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Alzheimer's Care: How Do You Know When It's Time?
Assessing the needs of a loved one in any stage of Alzheimer's can be incredibly difficult and painful. Many family caregivers liken it to being a first-time parent who senses something amiss with a newborn, but lacks the experience to know exactly when to seek medical intervention. And when symptoms are sporadic, as in the case of neurological disease, medical decisions may present an even greater challenge. These sporadic symptoms, say experts, can leave family members affected by Alzheimer's feeling confused and exhausted.
When the Time Comes
"It is time to consider getting help to care for a person with Alzheimer's when there are changes in mood, behavior, appearance, functioning, or health status that are unmanageable without help and that place the person or others at risk, because these changes can result in many serious events," says Claudia Fine, LCSW, MPH, CMC, executive vice president and chief professional officer for SeniorBridge, a complex care management program in New York City.
One reason for delaying care is the desire to avoid disrupting the lifestyle of a person with Alzheimer's. But, says Fine, this theory can backfire. "A senior who needs Alzheimer's Care
but doesn't have it may experience significant weight loss because he can no longer shop or cook," she says, adding that the person might not be able to manage medications, pay bills, or keep appointments. "And, there can be life-threatening risks related to driving with cognitive and sensory impairments, or taking too little or too much medication, or forgetting to turn off a stove."
When Gary Baker's mother went from early- to late-stage Alzheimer's almost overnight after suffering a hip fracture, his family quickly realized they needed help caring for her. "My dad had been taking care of my mom at home, but we quickly needed to incorporate about 50 hours of home help, including the nanny who helped with my children for many years, another aide, daily nurse visits, and family members," says Baker.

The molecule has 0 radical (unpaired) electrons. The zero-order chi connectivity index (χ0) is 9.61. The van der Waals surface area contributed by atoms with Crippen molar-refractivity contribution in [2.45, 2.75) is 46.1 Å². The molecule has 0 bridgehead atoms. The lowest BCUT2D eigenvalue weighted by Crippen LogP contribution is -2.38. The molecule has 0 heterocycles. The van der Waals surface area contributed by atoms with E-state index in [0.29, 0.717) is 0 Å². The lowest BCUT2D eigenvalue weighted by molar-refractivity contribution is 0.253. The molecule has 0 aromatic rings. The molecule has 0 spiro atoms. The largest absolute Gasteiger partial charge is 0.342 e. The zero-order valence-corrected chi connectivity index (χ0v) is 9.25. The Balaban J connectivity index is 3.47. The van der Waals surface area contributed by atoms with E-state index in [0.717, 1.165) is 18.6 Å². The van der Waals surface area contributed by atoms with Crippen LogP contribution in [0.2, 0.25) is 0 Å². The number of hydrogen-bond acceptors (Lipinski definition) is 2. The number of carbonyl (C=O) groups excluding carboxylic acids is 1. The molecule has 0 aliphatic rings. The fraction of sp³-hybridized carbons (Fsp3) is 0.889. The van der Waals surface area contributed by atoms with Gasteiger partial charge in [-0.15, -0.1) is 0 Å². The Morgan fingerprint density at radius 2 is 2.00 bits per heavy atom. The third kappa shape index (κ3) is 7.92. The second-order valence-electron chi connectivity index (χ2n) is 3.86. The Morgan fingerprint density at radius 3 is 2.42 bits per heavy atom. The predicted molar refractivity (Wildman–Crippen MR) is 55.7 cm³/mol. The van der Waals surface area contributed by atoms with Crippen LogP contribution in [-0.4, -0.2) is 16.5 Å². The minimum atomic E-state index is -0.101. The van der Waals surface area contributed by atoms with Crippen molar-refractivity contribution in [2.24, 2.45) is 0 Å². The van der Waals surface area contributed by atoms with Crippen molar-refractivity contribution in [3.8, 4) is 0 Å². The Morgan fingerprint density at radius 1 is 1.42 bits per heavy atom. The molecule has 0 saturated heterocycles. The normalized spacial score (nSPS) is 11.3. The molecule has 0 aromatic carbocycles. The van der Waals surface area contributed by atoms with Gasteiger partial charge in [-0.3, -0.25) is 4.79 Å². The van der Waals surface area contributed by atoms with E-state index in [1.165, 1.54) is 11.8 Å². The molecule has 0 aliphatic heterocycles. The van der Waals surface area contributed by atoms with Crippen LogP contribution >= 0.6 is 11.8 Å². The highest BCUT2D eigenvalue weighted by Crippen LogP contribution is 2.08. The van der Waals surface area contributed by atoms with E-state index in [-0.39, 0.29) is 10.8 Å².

Expense is another factor in determining when and what level of Alzheimer's Care
is needed. "We've found Home Care
that comes close to being 24/7 isn't just more comfortable for my mother, it's less expensive than a nursing home would be," says Baker.
Degrees of Care
Fine says it is very important to select the right level of care for the situation, while anticipating the progression of the disease "A person with early dementia who recognizes his or her deficits might be able to remain in their home and community with family support, care management, and Home Care
," she says. "But if the individual is resistant to accepting support, the situation might unfortunately have to worsen before a significant change can be made."
Keeping in mind that Alzheimer's patients require the same kind of care as any patient with a progressive, deteriorating illness, and they also need help with all activities of daily living, intervention should match the level of need and be introduced gradually. "This is often easier to accomplish in a home setting," Fine says.
Baker knows that someday, his mother might no longer be able to remain at home. "But, while she can walk and talk and somewhat respond to basic directions necessary to care for her, we'll stick with home care to help her maintain as much of her old life as we can," he says.
"Although she may not know she's lived in this apartment for more than 30 years," he says, "when she holds our hands and looks us in the eyes, she knows she's with someone who loves and cares about her."
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